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Food, Singapore’s National Obsession

Soup Dumplings and Suckling Pig
Food, Singapore’s National Obsession
It’s no secret: Singaporeans love food. To eat like a local, head to a hawker center and identify a traditional dish that strikes your fancy. Whether you gravitate toward markets or celebrity chefs’ tables, you’re bound to enjoy a culinary adventure.
 
By Heidi Sarna, AFAR Local Expert
Photo by Jen Murphy
  • 1 / 10
    Soup Dumplings and Suckling Pig
    Soup Dumplings and Suckling Pig
    Almost 75 percent of Singapore’s population is of Chinese descent, so Chinese food is a major player in the culinary scene. You’ll have no trouble finding everything from Sichuan dishes, with their distinctively numbing black peppercorns, to Hong Kong–style dim sum and Shanghainese xiao long bao (soup dumplings)—try them at the renowned Din Tai Fung. In addition, almost every family gathering is occasion enough for a full-on Chinese feast. For the real deal, book a table at Asia Grand on North Bridge Road and order the Peking duck and roast suckling pig in advance; other dishes can be ordered à la carte. Chinatown’s charming Yum Cha serves a trolley-cart dim sum brunch on weekends. For something a bit fancier, Imperial Treasure in Ngee Ann City fits the bill with its classic flavors of Shanghai—feast on hand-rolled xiao long bao and sautéed shrimp with honey peas and egg whites in black-truffle oil.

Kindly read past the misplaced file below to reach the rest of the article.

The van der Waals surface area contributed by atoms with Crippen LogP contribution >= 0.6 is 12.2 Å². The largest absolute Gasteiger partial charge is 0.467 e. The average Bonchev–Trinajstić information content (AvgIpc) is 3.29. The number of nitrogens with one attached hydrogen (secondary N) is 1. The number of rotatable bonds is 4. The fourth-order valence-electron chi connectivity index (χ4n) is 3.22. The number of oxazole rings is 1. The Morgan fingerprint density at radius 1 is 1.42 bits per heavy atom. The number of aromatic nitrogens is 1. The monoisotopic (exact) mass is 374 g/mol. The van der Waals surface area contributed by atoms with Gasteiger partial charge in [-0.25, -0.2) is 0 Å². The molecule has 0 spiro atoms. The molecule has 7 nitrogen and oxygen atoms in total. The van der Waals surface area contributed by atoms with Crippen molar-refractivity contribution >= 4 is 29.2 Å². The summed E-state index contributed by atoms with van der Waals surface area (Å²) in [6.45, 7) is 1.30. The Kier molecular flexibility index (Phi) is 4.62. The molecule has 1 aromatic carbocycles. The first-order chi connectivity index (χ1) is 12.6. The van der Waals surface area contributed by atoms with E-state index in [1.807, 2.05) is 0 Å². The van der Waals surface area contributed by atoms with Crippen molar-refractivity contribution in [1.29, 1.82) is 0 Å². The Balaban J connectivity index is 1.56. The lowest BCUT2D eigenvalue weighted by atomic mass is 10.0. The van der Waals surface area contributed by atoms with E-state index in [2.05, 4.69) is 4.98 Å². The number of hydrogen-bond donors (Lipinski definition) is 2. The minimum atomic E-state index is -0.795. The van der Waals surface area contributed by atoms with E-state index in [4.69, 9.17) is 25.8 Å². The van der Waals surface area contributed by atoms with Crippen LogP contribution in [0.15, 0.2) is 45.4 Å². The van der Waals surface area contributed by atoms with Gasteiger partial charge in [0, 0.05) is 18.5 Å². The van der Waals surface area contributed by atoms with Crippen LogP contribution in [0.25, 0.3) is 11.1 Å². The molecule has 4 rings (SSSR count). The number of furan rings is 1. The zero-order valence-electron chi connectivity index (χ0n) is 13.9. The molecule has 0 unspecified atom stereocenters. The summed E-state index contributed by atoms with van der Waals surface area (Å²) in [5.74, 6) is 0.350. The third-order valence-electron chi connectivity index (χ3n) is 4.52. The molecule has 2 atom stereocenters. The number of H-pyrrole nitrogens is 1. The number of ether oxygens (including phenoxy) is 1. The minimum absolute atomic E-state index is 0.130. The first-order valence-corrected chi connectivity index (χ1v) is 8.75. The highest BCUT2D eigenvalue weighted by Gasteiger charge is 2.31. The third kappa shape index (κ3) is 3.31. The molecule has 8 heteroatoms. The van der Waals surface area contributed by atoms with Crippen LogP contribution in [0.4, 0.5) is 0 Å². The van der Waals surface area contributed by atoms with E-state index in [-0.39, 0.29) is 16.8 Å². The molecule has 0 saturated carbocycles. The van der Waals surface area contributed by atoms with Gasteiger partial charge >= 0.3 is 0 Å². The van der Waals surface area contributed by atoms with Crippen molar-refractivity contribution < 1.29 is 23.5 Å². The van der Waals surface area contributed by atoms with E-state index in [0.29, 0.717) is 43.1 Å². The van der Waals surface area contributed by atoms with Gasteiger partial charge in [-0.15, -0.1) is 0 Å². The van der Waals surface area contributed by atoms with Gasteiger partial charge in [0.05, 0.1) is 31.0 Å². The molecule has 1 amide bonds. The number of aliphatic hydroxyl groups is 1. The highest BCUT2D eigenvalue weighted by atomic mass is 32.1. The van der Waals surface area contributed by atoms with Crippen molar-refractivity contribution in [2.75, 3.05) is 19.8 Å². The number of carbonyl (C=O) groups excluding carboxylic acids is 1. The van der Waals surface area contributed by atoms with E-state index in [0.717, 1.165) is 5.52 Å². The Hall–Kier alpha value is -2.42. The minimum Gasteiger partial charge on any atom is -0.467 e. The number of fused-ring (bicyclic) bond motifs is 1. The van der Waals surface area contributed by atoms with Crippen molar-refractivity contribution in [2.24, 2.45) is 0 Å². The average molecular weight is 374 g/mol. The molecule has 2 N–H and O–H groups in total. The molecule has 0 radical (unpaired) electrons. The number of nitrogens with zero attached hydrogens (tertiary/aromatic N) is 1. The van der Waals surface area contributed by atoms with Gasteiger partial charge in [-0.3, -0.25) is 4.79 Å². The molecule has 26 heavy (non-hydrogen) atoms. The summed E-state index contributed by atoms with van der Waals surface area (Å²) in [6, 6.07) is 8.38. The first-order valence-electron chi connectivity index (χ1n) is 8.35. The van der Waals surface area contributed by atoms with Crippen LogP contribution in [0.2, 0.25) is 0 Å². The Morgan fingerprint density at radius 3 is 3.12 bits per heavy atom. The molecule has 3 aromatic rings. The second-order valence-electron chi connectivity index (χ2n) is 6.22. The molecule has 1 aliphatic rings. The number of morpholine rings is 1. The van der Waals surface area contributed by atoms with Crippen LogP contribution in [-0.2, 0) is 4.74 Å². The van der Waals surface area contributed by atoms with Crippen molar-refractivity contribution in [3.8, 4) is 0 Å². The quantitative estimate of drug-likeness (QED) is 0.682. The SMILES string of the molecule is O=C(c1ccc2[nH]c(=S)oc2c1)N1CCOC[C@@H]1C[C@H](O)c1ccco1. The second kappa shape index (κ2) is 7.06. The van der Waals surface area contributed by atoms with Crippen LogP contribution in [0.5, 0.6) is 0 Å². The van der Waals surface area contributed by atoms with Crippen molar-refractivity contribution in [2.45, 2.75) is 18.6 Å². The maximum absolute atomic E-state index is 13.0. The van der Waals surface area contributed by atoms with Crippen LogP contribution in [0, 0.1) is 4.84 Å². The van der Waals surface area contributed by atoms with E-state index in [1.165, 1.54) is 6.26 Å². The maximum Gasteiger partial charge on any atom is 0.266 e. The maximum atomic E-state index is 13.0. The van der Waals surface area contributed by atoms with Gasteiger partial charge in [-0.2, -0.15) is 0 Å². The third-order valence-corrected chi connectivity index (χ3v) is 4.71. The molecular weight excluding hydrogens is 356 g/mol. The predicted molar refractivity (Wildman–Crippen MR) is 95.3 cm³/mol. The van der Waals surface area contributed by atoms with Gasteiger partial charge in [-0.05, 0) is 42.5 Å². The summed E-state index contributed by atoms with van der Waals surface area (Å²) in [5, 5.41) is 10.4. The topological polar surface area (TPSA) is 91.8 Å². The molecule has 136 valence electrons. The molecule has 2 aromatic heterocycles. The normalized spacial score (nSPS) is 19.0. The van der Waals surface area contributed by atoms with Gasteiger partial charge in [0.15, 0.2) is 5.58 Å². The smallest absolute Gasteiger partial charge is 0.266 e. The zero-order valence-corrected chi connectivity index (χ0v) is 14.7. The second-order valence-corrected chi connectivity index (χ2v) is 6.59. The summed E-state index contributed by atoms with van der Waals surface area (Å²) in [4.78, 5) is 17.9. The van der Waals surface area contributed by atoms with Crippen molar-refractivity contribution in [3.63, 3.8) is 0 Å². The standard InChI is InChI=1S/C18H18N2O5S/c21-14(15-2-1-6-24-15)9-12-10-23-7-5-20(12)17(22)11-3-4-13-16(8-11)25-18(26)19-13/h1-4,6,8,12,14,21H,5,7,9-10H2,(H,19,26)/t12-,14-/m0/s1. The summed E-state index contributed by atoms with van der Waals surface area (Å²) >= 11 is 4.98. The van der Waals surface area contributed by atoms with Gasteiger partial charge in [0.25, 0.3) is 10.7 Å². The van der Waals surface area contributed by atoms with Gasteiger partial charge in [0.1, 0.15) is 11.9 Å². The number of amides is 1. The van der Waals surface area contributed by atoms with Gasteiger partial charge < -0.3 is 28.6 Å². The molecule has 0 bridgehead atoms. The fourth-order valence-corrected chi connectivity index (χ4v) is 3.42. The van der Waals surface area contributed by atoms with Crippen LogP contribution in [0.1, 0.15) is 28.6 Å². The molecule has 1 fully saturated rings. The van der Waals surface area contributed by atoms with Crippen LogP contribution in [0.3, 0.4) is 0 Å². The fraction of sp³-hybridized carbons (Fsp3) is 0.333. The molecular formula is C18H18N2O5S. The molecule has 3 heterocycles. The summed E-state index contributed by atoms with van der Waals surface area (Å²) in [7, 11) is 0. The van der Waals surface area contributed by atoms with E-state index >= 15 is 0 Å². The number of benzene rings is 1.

Photo by Jen Murphy
  • 2 / 10
    Unusual Sweets and Snacks
    Unusual Sweets and Snacks
    It’s not always love at first taste when Westerners sample Singaporean desserts and snacks, which tend to be extremely sweet. But these delectables do offer interesting flavor and texture combinations, such as the afternoon treat cendol: corn, red beans, coconut milk, and electric-green jelly noodles served with shaved ice. For a midmorning snack, try kaya toast, a local favorite. Kaya, a kind of egg-and-coconut jam, is spread on toast and topped with a pat of butter. It’s usually eaten with a cup of hot kopi, regional coffee with a spoonful of sweetened condensed milk—Ya Kun Kaya Toast is the perfect place to check out this most Singaporean comfort food. When you need to cool down, take a cue from the kids and grab a large cup of bubble tea, which is milky iced tea with chewy tapioca pearls.
    Photo by Arwen Joyce
  • 3 / 10
    Romantic Wining and Dining
    Romantic Wining and Dining
    In Singapore, love is in the air: Many young people live with their parents, so courting is all about being out on the town. For a grand, romantic gesture, sweep your partner off his or her feet (literally) with an elegant Mediterranean meal 40 stories up at Artemis, atop the CapitaGreen building. For a low-key date night, opt for sharing plates and surprising combinations at restaurants in and around Chinatown, such as Cheek by Jowl in Telok Ayer or Buko Nero in Tanjong Pagar. The adventurous should embark on a unique sensory experience at Nox–Dine in the Dark, where—you guessed it—the meal is served in a pitch-black room.